ONLINE VERSUS HOME SCHOOLING. The Denver Post notes that online schooling may be the reason for a decrease in the number of kids classified as "home-schooled" in Colorado.  On the other hand, some question the accuracy of the numbers. No one, though, seemed to dispute the fact that the number of Colorado students enrolled in online programs increased by 65 percent over three years, to over 15,000 students. Read more
RESOURCES FROM IMFAR, the International Meeting for Autism Research, have  been posted online by Autism Speaks. Included are videos from the event as well as blogs devoted to it. If you're concerned with someone on the spectrum, check it out
PITTSBURGH SUMMER CONFERENCE FOR YOUNG WRITERS. Young writers 16-21 have the opportunity to compete for full scholarships to the Summer Writer's Conference and Workshop, held July 26-28. There are no residency restrictions; attendees are responsible for their own transportation, lodging, and meals. The deadline is May 31. Find out more
GENDER AND THERAPISTS. Most therapists these days are women, a change from the 1970s when the ratio between men and women was equal. The current ratio can present issues, in some minds, when it comes to men looking for a therapist, men who feel that only a male therapist can fully understand male psyches.  Find out more
AND FINALLY, THIS. In an attempt to instill fitness in their screen-bound youngsters, some parents are hiring personal trainers for their kids. Sounds frivolous, but it has advantages, evidently. Read more.

Thursday, May 19, 2011

From the Publishers of 2e: Twice-Exceptional Newsletter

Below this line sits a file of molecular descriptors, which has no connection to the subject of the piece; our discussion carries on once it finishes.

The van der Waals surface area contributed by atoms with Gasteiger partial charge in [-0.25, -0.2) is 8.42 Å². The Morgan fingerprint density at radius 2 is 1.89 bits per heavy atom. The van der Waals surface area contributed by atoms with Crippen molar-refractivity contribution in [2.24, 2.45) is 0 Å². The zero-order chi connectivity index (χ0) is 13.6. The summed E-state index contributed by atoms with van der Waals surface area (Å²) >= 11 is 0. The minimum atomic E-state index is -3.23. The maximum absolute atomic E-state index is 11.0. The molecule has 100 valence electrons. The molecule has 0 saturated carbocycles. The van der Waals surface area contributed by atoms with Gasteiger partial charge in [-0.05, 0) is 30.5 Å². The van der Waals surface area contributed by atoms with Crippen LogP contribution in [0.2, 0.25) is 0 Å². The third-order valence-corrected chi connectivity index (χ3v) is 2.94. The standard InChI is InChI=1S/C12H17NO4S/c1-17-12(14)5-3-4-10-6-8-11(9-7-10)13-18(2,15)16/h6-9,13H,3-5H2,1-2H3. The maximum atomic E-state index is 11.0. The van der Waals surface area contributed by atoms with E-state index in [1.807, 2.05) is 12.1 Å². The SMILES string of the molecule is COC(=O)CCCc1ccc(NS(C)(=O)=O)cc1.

ATTORNEY/ADVOCATE MATT COHEN recently posted a rather impassioned plea for -- well, lots of change in the way we educate our children and in the ways we treat learning challenges. Cohen, a special ed attorney who has written for 2e: Twice-Exceptional Newsletter, begins with five examples of how "different" kids could -- and should -- have been served better at school. The examples range from dealing with bullying to acknowledging that a bright kid with Asperger's might need some help; each example is drawn from a client served by Cohen. The attorney then begins a litany of "we must's" that represent his imperatives for improving the educational system for all involved. If you're concerned with educational reform -- or just with good education -- read Cohen's blog posting from May 14. (A bonus: His preceding post is titled "Myths, Legends and Realities -- Legal Rights of Kids with AD/HD at School.")
OPTOGENETICS is a technology that combines light and genetic engineering to allow the control of selected neurons. By changing cells in a particular neural circuit to be sensitive to light, and then implanting optical fibers to stimulate those cells, scientists were able to make anxious mice behave in a less anxious manner. One of the researchers discussed the specificity of the treatment, compared to flooding the brain with psychotropics: “Psychiatric disorders are probably not due only to chemical imbalances in the brain. It’s more than just a giant bag of serotonin or dopamine whose concentrations sometimes are too low or too high. Rather, they likely involve disorders of specific circuits within specific brain regions.” The technology is seen as a way to investigate -- and, eventually, to treat -- a variety of mental problems. Read more.
COMPETITIONS. The winners of the 2011 Siemens "We Can Change the World" competition have been announced. Go to the competition website to see what kind of environmental solutions competition entrants from high school, middle school, and elementary school came up with.
ARE YOU HAPPY? Is your child happy? Psychologist/author Martin Seligman's book "Flourish" defines five crucial elements of well-being: positive emotion, engagement, relationships, meaning, and accomplishment. Seligman has consistently urged his colleagues to focus on more than mental illness; this book is one result of his belief in "positive psychology." Find an interesting article about Seligman's ideas.